Title: Decoding the neural signals and circuits for perceptual decisions
Speaker: Prof. Kristine Krug
Time：June 13, 2023, 1:00-2:30 pm
Venue：Wang Ke Zhen Bldg, 1113
Host：Prof. Cong Yu
Our visual experience is far more than what meets the eye. Bistable figures like structure-from-motion objects or the art works by M.C. Escher highlight the cortical decision processes that shape our rich perceptual experience of the world. In the brains of non-human primates, we can decode the perceptual decision processes about 3D signals and motion at the level of brain cells and circuits. Strikingly, we are also able to control and shape these processes by direct cortical interventions in extra-striate visual cortex. This demonstrates that these signals and circuits make a causal contribution to perceptual decisions.
I will present recent evidence that we can successfully predict monkeys' cognitive strategy across consecutive perceptual choices (win-stay vs. win-switch) using a linear decoder on single neuron activity in visual area V5/MT. At a step further in the cortical network for perceptual decisions in parietal area LIP, neurophysiological and anatomical studies converge to reveal distinct intrinsic networks within the dorsal subdivision LIPd and ventral LIPv. The networks bring together a sensory receptive field and a spatially distinct motor response field in single neurons, providing the necessary circuitry to convert the information about the visual stimulus to be judged to the decision signal conveyed as an eye movement response.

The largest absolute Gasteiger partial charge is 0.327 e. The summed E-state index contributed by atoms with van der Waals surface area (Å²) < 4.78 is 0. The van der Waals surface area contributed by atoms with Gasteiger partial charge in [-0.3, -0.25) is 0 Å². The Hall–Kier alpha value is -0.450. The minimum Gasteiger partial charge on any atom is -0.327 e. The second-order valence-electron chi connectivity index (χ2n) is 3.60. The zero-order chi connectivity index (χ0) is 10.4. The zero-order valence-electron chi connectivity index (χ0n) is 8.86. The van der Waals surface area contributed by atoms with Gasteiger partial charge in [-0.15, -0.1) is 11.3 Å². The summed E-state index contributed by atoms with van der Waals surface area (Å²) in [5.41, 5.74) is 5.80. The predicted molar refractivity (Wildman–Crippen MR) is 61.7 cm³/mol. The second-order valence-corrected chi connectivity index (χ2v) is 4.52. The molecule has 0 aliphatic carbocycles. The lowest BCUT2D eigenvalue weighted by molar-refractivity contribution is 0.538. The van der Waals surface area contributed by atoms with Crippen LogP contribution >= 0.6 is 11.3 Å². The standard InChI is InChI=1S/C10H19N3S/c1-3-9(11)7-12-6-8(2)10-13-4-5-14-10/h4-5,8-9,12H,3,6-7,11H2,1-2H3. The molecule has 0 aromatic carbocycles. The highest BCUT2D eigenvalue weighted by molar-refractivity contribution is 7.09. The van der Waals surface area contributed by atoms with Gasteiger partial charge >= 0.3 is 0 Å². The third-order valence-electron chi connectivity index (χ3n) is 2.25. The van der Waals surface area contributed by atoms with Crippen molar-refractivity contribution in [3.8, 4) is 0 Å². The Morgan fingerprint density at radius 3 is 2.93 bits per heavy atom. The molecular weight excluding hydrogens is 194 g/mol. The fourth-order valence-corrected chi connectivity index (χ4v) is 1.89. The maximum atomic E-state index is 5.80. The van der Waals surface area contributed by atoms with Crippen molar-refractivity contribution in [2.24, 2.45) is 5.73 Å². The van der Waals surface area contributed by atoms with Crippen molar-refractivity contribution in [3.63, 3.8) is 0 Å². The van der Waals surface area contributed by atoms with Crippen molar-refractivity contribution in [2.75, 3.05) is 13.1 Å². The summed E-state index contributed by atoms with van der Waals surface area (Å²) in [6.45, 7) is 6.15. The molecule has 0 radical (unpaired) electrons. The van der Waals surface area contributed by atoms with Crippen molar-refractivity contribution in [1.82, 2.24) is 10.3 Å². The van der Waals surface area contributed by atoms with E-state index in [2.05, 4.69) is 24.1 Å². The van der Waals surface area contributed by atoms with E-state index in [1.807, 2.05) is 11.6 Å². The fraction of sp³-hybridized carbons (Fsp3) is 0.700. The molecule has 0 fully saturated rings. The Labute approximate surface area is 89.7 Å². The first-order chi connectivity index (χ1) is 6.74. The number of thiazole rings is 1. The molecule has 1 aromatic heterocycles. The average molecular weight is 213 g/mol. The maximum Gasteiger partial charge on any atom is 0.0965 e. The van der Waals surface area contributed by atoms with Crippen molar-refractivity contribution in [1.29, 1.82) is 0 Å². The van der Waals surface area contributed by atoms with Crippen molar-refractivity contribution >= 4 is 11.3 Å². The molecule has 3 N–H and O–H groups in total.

Thus, these circuits and signals delineate the neuronal mechanisms for perceptual decision-making and longer-term cognitive influences on these processes, like decision strategy. Decision strategy affects perceptual decisions by shaping visual perceptual signals rather than just bias motor responses. The connectivity within LIP provides a circuit for flexible sensori-motor transformation for generating decisions from visual information.